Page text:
You Who Never Arrived is photographer Jennifer McClure‘s intimate, evocative series in which she explores her past relationships by putting herself in front of the camera and in reimagined situations with past loves. With a deliberate intent to explore where her relationships may have gone wrong or her patterns within them, McClure restaged her memories in hotel rooms using ‘stand-ins’ to play the part of various partners. A truly brave project—and one executed beautifully—we recently asked McClure more about the experience of making the work and what she learned along the way.
What sparked the project for you? How strong was your desire to find out, as you say, where you were responsible in the meltdowns and patterns of your past relationships?
“The project started because I was obsessed with the short stories of Raymond Carver, especially those from What We Talk About When We Talk about Love. In “Gazebo,” a couple holes up in a hotel room to drink and discuss the status of their marriage and where things went wrong. I set out to recreate this specific story, but something changed as we began shooting. We shifted from acting as those characters to discussing our own relationships, histories, and insecurities. I was beginning something tenuous and new at the time, and I realized that I was bringing a lot of baggage to the table. I thought that dissecting all of my mistakes and patterns might keep me from repeating them.”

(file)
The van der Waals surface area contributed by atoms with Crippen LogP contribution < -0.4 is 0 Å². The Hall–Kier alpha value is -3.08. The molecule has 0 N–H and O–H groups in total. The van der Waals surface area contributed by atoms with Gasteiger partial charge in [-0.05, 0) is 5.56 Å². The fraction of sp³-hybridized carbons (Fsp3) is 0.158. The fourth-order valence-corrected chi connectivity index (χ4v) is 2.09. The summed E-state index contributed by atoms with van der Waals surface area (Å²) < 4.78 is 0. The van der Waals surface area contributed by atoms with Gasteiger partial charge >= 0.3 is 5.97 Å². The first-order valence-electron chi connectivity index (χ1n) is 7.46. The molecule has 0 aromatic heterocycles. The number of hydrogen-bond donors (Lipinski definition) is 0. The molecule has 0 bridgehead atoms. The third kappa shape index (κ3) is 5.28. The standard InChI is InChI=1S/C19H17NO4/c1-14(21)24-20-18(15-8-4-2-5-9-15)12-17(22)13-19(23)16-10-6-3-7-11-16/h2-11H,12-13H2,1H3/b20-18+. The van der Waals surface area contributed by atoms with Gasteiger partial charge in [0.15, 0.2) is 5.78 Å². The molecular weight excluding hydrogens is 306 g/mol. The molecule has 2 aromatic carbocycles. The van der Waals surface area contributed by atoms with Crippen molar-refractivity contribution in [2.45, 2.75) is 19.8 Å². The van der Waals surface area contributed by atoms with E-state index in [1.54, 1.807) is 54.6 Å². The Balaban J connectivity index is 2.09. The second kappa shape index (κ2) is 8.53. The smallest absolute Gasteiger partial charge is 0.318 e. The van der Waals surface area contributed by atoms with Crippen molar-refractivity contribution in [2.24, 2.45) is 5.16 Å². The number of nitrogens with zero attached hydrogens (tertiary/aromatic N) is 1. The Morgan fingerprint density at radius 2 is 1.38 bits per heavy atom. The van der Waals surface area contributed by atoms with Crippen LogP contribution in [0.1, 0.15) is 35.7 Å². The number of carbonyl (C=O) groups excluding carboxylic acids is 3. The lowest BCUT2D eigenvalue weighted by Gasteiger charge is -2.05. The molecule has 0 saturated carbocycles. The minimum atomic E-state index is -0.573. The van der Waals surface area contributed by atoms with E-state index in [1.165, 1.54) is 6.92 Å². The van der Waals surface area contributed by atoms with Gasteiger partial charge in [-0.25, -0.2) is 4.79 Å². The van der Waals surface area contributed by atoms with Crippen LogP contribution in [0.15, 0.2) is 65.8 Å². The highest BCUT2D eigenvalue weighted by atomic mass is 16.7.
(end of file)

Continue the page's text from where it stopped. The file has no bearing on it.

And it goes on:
Tell us about the experience of restaging your memories in hotel rooms. Who were your stand-ins? How did the scenes unfold?
“Most of my relationships tended to be unlived in and impersonal, so hotel rooms were the perfect sets. I tried to match each location to the mood of the scene. I shot with friends and acquaintances (some of whom are actors), people who I trusted and who were willing to be open. I would explain to them the specifics of each situation and what role they were playing. We never planned on doing this, but inevitably we ended up talking to each other as our ‘characters’ while we shot. I got to say the things I never said, and I heard the words I never gave them a chance to say. It was an excruciating process that ultimately brought a lot of closure.”
What did you discover in the process and was it what you had thought it would be?
“I thought I was going to find out what was wrong with all of the men I dated. I had assumed that I was ready for a grown-up relationship and that I simply wasn’t choosing well. After hearing what all of the stand-ins had to say about my actions and my behavior, I saw that I always ran away when things started to get serious. I was afraid to let anyone get too close, and I much preferred fantasy over reality. I always shot before the men arrived (when I was still right) and after they left (when I was so very wrong). The most devastating photos to me are the ones I shot the mornings after.”
There’s something about the scenes you set that feel at once deeply personal and also universal—apart from the intimacy, there’s almost a cinematic quality to the work.
“I definitely drew from David Lynch, Stanley Kubrick, and Wong Kar-Wai when it came to color and lighting. I started out shooting at the Chelsea Hotel, which had huge rooms, and I lit with Chinese lanterns like the ones used in Lost in Translation. After the Chelsea closed I had to move to smaller rooms, but I tried to mimic that lighting as much as I could. I never storyboarded these or envisioned any particular single shot. They were all about a mood and an experience. I had an idea of what the hotel rooms might look like but the sets were always surprises. Each night was an intense improvisation. Though the narrative was loose, the fact that a bigger story was happening makes these feel like film stills.”
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